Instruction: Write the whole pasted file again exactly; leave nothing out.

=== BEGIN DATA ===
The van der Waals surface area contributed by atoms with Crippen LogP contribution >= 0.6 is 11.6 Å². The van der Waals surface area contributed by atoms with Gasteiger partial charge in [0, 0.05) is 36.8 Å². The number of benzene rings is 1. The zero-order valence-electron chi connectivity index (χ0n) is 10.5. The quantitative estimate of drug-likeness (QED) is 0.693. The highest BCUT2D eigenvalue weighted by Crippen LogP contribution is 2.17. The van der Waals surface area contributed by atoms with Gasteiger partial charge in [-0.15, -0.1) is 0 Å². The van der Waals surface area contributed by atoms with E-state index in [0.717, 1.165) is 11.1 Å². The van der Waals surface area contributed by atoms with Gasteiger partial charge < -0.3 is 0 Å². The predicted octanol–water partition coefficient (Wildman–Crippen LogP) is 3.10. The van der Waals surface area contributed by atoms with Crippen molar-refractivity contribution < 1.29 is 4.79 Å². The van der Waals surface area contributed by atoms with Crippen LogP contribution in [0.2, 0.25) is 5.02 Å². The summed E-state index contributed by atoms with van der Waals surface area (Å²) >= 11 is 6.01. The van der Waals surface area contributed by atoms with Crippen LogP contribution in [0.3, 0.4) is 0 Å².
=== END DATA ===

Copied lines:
The van der Waals surface area contributed by atoms with Crippen LogP contribution >= 0.6 is 11.6 Å². The van der Waals surface area contributed by atoms with Gasteiger partial charge in [0, 0.05) is 36.8 Å². The number of benzene rings is 1. The zero-order valence-electron chi connectivity index (χ0n) is 10.5. The quantitative estimate of drug-likeness (QED) is 0.693. The highest BCUT2D eigenvalue weighted by Crippen LogP contribution is 2.17. The van der Waals surface area contributed by atoms with Gasteiger partial charge in [-0.15, -0.1) is 0 Å². The van der Waals surface area contributed by atoms with E-state index in [0.717, 1.165) is 11.1 Å². The van der Waals surface area contributed by atoms with Gasteiger partial charge < -0.3 is 0 Å². The predicted octanol–water partition coefficient (Wildman–Crippen LogP) is 3.10. The van der Waals surface area contributed by atoms with Crippen molar-refractivity contribution < 1.29 is 4.79 Å². The van der Waals surface area contributed by atoms with Crippen LogP contribution in [0.2, 0.25) is 5.02 Å². The summed E-state index contributed by atoms with van der Waals surface area (Å²) >= 11 is 6.01. The van der Waals surface area contributed by atoms with Crippen LogP contribution in [0.3, 0.4) is 0 Å².